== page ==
Wednesday, July 29, 2009

Obama Signs Burma Sanctions Renewal into Law

The Irrawaddy News

WASHINGTON —US President Barack Obama on Tuesday signed into law the Burma Sanctions Renewal Act, thus extending sanctions on the country’s military junta.

The bill, unanimously passed by both the US House of Representative and the Senate last week, renews the current sanctions on imports from Burma for an additional three years and maintains the ban on the import of jade and other gems from Burma.

In a statement, the White House said Obama signed into law “HJ Res. 56, which renews the import restrictions contained in the Burmese Freedom and Democracy Act of 2003.”

Burmese pro-democracy activists in the US welcomed the decision.

“By signing the sanctions renewal resolution, unanimously approved by the Senate and the House on July 24 and 21 respectively, President Obama sends a clear signal to the Burmese military junta that the United States’ support of the democracy movement in Burma led by Aung San Suu Kyi is still strong, consistent and decisive,” said Aung Din, the executive director of the US Campaign for Burma.

The renewal of the Burmese Freedom and Democracy Act follows Obama’s decision on May 15 to extend investment prohibitions against the Burmese military regime that began under President Bill Clinton.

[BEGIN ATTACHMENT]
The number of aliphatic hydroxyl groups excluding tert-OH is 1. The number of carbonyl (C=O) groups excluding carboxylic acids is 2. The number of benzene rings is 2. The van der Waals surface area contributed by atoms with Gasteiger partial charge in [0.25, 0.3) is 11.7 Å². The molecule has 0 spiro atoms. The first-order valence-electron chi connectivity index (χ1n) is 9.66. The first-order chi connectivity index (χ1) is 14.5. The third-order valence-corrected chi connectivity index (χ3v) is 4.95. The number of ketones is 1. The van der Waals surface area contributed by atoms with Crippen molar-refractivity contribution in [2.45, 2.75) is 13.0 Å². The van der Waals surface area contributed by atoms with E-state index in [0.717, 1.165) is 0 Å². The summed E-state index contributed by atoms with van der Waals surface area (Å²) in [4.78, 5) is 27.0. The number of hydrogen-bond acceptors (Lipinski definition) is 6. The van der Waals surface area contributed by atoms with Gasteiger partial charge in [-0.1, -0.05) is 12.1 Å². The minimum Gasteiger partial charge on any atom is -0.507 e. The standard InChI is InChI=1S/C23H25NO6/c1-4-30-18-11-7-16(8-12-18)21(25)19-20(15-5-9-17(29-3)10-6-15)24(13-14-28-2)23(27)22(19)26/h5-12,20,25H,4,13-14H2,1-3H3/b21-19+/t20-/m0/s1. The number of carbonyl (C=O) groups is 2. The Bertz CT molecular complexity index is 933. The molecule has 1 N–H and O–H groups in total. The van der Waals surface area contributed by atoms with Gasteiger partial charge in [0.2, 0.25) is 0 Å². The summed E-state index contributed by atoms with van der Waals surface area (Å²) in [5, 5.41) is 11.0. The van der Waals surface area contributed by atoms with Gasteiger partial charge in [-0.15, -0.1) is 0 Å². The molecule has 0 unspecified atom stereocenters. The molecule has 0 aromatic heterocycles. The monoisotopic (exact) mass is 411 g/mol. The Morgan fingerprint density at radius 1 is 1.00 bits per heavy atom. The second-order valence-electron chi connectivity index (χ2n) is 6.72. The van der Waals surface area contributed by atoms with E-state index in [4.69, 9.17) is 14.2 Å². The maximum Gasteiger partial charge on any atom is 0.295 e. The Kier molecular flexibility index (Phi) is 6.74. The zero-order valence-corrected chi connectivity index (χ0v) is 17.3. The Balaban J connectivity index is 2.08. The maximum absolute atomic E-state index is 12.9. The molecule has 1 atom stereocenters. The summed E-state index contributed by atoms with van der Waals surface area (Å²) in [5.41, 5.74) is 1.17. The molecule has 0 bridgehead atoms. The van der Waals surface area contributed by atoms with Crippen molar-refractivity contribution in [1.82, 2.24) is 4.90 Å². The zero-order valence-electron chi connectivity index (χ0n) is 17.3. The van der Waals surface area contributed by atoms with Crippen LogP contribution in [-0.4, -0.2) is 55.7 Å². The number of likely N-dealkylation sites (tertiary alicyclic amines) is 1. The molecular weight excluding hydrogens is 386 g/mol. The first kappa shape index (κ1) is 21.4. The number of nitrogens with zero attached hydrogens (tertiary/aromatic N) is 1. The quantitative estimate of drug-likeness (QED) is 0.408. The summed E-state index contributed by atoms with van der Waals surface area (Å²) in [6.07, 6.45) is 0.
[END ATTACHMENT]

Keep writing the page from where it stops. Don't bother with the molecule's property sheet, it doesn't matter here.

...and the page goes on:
The Burmese Freedom and Democracy Act was first enacted in 2003 under the leadership of the former chairman of the House Foreign Affairs Committee, Tom Lantos.

“I introduced the Burmese Freedom and Democracy Act because we must show the military regime currently ruling with an iron fist in Burma that there are consequences for their actions,” said Congressman Joseph Crowley, one of the sponsors of the legislation.

“Burma’s military regime has carried out a brutal campaign against its own people. It has destroyed 3,000 villages, forced one million people to flee as refugees, used rape as a weapon of war, and pressed millions of civilians into forced labor—modern-day slave labor,” he added.

Crowley said that the junta has also rejected recent diplomatic outreach, which would have been well-received in the global community.

“Specifically, the junta refused United Nations Secretary-General Ban Ki-moon’s request to release political prisoners, including Aung San Suu Kyi, the leader of the nonviolent movement for democracy and human rights in Burma. Not only did the junta refuse Aung San Suu Kyi’s release, they even refused Ban Ki-moon’s request to meet with her,” he said.

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